Editor’s Note: Ira Trivedi is a best-selling author, journalist and activist. She lives in New Delhi, India. The opinions expressed here are solely those of the author.
In India, bangles are considered essential, but not sanitary pads
Most women use scraps of cloth, newspaper, ash, wood shavings, dried leaves, hay or even cow dung
Sanitary pads, an essential need for almost all adult women, have been placed in a non-essential tax bracket by the Indian government.
In a surprise move, the recently passed Goods and Services Tax bill – which brings all of India under a single tax rate for goods and services for the first time – placed sanitary pads in the lower middle 12% bracket.
The 12% number is ironic, because according to a 2011 study by AC Nielsen, only 12% of India’s 335 million adult women can afford sanitary pads.
A 12% tax on sanitary pads is an improvement from the earlier proposal of 18%, but comes as a shock since sindoor– the red powder applied to a married Hindu woman’s scalp, bangles and bindis (the dot motif used to adorn a woman’s forehead) – has been bracketed as “essential” and therefore exempt from tax.
Of the four tax brackets, the lowest 5% tax rate has been applied to items of mass consumption, while the highest of 28% to luxury items. Everything else is clubbed into the 12% and 15% brackets.
Cow dung sanitary pads
The Indian government’s apathy and utter ignorance of women’s health issues is deeply concerning.
Most women in India (88%) still use scraps of cloth, newspaper, ash, wood shavings, dried leaves, hay or even cow dung – basically the cheapest, most absorbent material that they can lay their hands on.
Incidents of reproductive tract infections (RTI’s) are 70% more common amongst women who do not use sanitary pads than those who do. Around 64% of gynecologists believe that the use of sanitary pads reduce the risk of cervical cancer, according to the AC Nielsen study.
Furthermore, because of the immobility that using paper/cloth/cow dung imposes on them, it is common practice for girls to drop out of school for the week of their period.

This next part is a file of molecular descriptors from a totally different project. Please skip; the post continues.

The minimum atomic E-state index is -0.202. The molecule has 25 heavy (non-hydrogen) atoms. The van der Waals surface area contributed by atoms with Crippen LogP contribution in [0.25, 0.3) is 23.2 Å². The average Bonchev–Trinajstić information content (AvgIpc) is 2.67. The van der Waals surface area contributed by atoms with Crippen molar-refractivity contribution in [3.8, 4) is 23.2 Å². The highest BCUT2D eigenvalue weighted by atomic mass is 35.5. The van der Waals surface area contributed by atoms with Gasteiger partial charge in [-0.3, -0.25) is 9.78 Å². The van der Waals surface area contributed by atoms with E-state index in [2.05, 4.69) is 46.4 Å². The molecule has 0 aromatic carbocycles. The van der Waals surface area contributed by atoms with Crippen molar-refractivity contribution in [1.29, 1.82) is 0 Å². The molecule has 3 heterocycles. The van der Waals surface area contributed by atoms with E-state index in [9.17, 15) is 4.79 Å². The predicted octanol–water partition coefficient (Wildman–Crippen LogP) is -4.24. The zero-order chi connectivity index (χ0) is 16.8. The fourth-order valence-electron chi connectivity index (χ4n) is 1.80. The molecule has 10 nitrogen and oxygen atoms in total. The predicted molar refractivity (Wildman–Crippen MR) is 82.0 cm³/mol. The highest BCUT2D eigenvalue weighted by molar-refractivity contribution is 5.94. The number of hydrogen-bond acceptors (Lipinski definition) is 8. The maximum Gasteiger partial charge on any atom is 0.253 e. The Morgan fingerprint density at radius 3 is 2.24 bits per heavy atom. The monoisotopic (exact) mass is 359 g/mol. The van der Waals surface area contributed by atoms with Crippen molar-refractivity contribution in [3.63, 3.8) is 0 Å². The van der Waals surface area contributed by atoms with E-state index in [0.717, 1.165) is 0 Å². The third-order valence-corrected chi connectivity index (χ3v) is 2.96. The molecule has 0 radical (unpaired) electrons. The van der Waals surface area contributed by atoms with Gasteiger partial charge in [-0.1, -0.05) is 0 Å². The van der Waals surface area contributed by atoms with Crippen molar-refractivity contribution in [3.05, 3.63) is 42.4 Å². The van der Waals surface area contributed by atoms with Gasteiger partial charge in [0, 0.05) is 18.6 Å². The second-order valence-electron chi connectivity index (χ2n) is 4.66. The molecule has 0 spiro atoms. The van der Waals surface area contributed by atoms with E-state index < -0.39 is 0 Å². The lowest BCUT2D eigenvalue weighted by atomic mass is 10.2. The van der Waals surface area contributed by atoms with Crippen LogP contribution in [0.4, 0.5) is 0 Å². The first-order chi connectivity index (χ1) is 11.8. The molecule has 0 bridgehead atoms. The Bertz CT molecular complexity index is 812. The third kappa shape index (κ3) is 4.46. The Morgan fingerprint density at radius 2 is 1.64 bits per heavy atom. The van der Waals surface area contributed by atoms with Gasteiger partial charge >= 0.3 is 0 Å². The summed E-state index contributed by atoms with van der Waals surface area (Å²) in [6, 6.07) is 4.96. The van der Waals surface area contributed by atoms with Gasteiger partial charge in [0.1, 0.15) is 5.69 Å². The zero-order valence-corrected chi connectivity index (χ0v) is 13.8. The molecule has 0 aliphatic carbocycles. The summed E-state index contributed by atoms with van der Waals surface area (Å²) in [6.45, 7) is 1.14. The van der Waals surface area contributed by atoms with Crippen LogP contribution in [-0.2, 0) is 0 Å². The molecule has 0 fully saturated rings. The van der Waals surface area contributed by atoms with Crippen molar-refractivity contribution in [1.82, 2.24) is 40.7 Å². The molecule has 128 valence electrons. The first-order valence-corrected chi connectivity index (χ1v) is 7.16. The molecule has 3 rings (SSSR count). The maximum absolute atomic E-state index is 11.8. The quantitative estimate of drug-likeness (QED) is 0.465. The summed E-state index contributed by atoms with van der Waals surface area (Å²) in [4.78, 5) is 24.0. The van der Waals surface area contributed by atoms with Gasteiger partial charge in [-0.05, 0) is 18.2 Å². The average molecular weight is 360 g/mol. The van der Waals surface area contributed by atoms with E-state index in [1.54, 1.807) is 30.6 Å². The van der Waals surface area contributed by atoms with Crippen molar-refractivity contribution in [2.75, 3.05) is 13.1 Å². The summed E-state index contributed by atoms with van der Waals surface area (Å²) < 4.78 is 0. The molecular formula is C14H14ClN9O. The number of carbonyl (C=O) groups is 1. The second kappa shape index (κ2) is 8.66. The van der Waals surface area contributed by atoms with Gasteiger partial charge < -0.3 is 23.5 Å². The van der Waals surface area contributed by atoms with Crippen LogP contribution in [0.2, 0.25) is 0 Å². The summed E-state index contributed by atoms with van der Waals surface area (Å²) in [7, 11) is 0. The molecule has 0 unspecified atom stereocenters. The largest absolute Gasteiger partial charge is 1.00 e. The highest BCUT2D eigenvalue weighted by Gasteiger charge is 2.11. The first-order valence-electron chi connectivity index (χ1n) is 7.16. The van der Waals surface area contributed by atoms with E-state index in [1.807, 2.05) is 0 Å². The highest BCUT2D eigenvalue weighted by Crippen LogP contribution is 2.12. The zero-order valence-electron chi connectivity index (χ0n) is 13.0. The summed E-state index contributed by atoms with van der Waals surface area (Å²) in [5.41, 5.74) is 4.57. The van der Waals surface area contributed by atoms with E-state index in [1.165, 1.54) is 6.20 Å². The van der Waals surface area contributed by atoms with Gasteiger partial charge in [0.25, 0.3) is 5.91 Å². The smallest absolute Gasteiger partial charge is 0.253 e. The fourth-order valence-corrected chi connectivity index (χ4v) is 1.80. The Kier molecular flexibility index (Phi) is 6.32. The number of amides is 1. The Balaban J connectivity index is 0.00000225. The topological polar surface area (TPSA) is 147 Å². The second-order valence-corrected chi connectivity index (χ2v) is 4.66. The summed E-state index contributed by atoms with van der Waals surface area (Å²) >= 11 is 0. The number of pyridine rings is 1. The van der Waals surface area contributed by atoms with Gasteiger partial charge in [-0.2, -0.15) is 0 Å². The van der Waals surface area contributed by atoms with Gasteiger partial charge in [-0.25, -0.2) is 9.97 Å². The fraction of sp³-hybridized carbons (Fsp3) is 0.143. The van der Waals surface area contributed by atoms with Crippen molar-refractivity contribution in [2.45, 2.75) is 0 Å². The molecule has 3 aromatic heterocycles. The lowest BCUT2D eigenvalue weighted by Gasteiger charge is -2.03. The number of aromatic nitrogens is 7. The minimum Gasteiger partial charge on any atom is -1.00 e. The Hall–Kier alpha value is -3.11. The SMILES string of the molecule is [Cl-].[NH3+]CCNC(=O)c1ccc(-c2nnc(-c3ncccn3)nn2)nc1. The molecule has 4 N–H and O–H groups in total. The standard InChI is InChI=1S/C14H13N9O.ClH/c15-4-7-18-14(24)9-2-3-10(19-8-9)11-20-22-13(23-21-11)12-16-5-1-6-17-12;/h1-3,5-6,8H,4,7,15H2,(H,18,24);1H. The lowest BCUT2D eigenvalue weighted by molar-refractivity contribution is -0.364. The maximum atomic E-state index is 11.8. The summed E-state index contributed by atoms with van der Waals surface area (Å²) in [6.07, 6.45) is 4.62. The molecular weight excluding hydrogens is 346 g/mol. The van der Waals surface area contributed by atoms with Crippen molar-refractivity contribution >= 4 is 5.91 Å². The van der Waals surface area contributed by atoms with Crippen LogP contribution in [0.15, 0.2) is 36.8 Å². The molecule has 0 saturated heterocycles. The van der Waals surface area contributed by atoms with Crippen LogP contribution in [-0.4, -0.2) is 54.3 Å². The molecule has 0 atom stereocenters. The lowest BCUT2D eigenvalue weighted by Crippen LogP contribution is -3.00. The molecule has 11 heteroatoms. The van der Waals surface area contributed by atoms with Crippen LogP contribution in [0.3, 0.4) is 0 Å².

According to the AC Nielsen study, inadequate menstrual protection means that adolescent girls miss on average 5 days of school in a month (50 days a year).
It is considered taboo for most women in India to work, visit temples, enter communal bathing areas or kitchens during their periods.
Lack of awareness
At the heart of the matter is the lack of awareness among both men and women.
In 2010, the government launched the first phase of the Menstrual Hygiene Scheme (MHS) introducing subsidized sanitary pads called “Free days” priced at 7.50 rupees ($0.11) for a pack of six. Typically, sanitary pads cost between five rupees ($0.08) and 12 rupees ($0.20) each.
The scheme failed due to irregular supply and quality of the pads.
According to conversations that I have had with women in pilot villages of the MHS, the low quality of the government sanitary pads, meant that alternatives – made with cloth, hay or even cow dung cakes – were often considered more comfortable. Women also spoke of the problem of disposal of conspicuous sanitary pads.
Shirking from the subject
While the tax imposed on sanitary pads is certainly a sign of India’s inherent patriarchy, it is not just the men who are to blame. Instead of shirking from the subject, Indian women too need to speak up.
Ever since we were little girls, we have been taught to be embarrassed about our periods, to never speak about our monthly “curse,” to hide sanitary pads up our sleeves.
I know so many married men, who live with wives, mothers and daughters, yet have never seen a sanitary pad in their lives. This is not just their fault, it is also ours – for allowing ourselves to be part of a culture that punishes women for simply having their period.
According to leading gynecologist Malvika Sabharwal who runs Jeewan Mala Hospital in New Delhi India, it is a shame that the government is imposing such a tax on sanitary pads especially when usage among women is already so low.
Even in urban centers like Delhi, taboos around menstruation prevent women from talking about problems and then trying to hide anything related to their period, including sanitary pads.
“It is this unhealthy attitude of shame which prevents us from progressing towards more positive change in menstrual hygiene,” says Sabharwa.
The taxation of sanitary pads is a starting point of a much-needed conversation and deeper cultural change on menstruation and more.
India is lagging behind the curve.
In the West, women have moved on from the sanitary pad to the tampon– and though tampons are more hygienic, more cost-effective, more convenient and easier to dispose, the sale of tampons in India is negligible because Indian women are discouraged from using due to cultural myths related to virginity and the tampon.
Women of all ages and at every rung of society will suffer if we remain silent.
At the end, it is up to us women to break the archaic and unnecessary taboos that surround our periods.